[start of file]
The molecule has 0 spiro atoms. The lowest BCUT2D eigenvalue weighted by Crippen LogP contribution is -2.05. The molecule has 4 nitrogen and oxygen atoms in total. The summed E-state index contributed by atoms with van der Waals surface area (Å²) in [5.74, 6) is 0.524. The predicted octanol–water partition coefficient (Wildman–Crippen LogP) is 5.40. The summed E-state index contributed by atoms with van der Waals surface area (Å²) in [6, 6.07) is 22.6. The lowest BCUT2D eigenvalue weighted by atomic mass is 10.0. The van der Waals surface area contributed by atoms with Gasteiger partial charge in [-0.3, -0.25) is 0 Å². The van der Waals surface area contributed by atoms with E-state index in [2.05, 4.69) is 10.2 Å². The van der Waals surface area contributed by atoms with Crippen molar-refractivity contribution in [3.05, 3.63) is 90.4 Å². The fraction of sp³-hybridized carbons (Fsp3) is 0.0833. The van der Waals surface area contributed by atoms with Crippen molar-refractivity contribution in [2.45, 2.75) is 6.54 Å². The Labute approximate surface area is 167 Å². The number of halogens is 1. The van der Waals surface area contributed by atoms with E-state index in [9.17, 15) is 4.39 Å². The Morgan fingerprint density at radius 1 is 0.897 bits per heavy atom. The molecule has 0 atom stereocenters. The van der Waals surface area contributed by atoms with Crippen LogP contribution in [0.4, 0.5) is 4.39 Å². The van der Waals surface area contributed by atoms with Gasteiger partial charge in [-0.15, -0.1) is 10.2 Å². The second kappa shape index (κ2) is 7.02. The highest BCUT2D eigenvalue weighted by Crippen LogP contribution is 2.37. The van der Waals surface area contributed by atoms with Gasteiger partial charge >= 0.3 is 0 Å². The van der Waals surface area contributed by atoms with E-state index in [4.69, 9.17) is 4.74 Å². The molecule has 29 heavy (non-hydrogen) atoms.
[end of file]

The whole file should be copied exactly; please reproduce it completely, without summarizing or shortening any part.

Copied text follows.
The molecule has 0 spiro atoms. The lowest BCUT2D eigenvalue weighted by Crippen LogP contribution is -2.05. The molecule has 4 nitrogen and oxygen atoms in total. The summed E-state index contributed by atoms with van der Waals surface area (Å²) in [5.74, 6) is 0.524. The predicted octanol–water partition coefficient (Wildman–Crippen LogP) is 5.40. The summed E-state index contributed by atoms with van der Waals surface area (Å²) in [6, 6.07) is 22.6. The lowest BCUT2D eigenvalue weighted by atomic mass is 10.0. The van der Waals surface area contributed by atoms with Gasteiger partial charge in [-0.3, -0.25) is 0 Å². The van der Waals surface area contributed by atoms with E-state index in [2.05, 4.69) is 10.2 Å². The van der Waals surface area contributed by atoms with Crippen molar-refractivity contribution in [3.05, 3.63) is 90.4 Å². The fraction of sp³-hybridized carbons (Fsp3) is 0.0833. The van der Waals surface area contributed by atoms with Crippen molar-refractivity contribution in [2.45, 2.75) is 6.54 Å². The Labute approximate surface area is 167 Å². The number of halogens is 1. The van der Waals surface area contributed by atoms with E-state index in [9.17, 15) is 4.39 Å². The Morgan fingerprint density at radius 1 is 0.897 bits per heavy atom. The molecule has 0 atom stereocenters. The van der Waals surface area contributed by atoms with Crippen LogP contribution in [0.4, 0.5) is 4.39 Å². The van der Waals surface area contributed by atoms with Gasteiger partial charge in [-0.15, -0.1) is 10.2 Å². The second kappa shape index (κ2) is 7.02. The highest BCUT2D eigenvalue weighted by Crippen LogP contribution is 2.37. The van der Waals surface area contributed by atoms with Gasteiger partial charge >= 0.3 is 0 Å². The van der Waals surface area contributed by atoms with E-state index in [4.69, 9.17) is 4.74 Å². The molecule has 29 heavy (non-hydrogen) atoms.